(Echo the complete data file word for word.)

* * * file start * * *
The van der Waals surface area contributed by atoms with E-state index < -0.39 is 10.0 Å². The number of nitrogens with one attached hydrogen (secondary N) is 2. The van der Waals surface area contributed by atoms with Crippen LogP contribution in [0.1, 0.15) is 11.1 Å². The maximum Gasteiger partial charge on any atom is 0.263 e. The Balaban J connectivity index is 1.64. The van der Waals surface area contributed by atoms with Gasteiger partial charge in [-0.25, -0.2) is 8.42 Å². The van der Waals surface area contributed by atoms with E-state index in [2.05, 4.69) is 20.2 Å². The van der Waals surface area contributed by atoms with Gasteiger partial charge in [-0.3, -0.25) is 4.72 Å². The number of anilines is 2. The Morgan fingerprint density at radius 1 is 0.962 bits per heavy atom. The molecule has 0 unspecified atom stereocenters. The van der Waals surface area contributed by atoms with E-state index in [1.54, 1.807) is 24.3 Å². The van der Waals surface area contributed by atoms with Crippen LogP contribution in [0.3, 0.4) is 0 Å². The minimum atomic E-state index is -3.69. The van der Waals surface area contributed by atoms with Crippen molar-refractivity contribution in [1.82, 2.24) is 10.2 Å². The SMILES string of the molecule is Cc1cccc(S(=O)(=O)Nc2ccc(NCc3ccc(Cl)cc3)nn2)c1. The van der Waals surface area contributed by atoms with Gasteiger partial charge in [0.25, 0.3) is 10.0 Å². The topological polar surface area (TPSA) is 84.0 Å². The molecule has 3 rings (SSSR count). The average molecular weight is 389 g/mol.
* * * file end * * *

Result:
The van der Waals surface area contributed by atoms with E-state index < -0.39 is 10.0 Å². The number of nitrogens with one attached hydrogen (secondary N) is 2. The van der Waals surface area contributed by atoms with Crippen LogP contribution in [0.1, 0.15) is 11.1 Å². The maximum Gasteiger partial charge on any atom is 0.263 e. The Balaban J connectivity index is 1.64. The van der Waals surface area contributed by atoms with Gasteiger partial charge in [-0.25, -0.2) is 8.42 Å². The van der Waals surface area contributed by atoms with E-state index in [2.05, 4.69) is 20.2 Å². The van der Waals surface area contributed by atoms with Gasteiger partial charge in [-0.3, -0.25) is 4.72 Å². The number of anilines is 2. The Morgan fingerprint density at radius 1 is 0.962 bits per heavy atom. The molecule has 0 unspecified atom stereocenters. The van der Waals surface area contributed by atoms with E-state index in [1.54, 1.807) is 24.3 Å². The van der Waals surface area contributed by atoms with Crippen LogP contribution in [0.3, 0.4) is 0 Å². The minimum atomic E-state index is -3.69. The van der Waals surface area contributed by atoms with Crippen molar-refractivity contribution in [1.82, 2.24) is 10.2 Å². The SMILES string of the molecule is Cc1cccc(S(=O)(=O)Nc2ccc(NCc3ccc(Cl)cc3)nn2)c1. The van der Waals surface area contributed by atoms with Gasteiger partial charge in [0.25, 0.3) is 10.0 Å². The topological polar surface area (TPSA) is 84.0 Å². The molecule has 3 rings (SSSR count). The average molecular weight is 389 g/mol.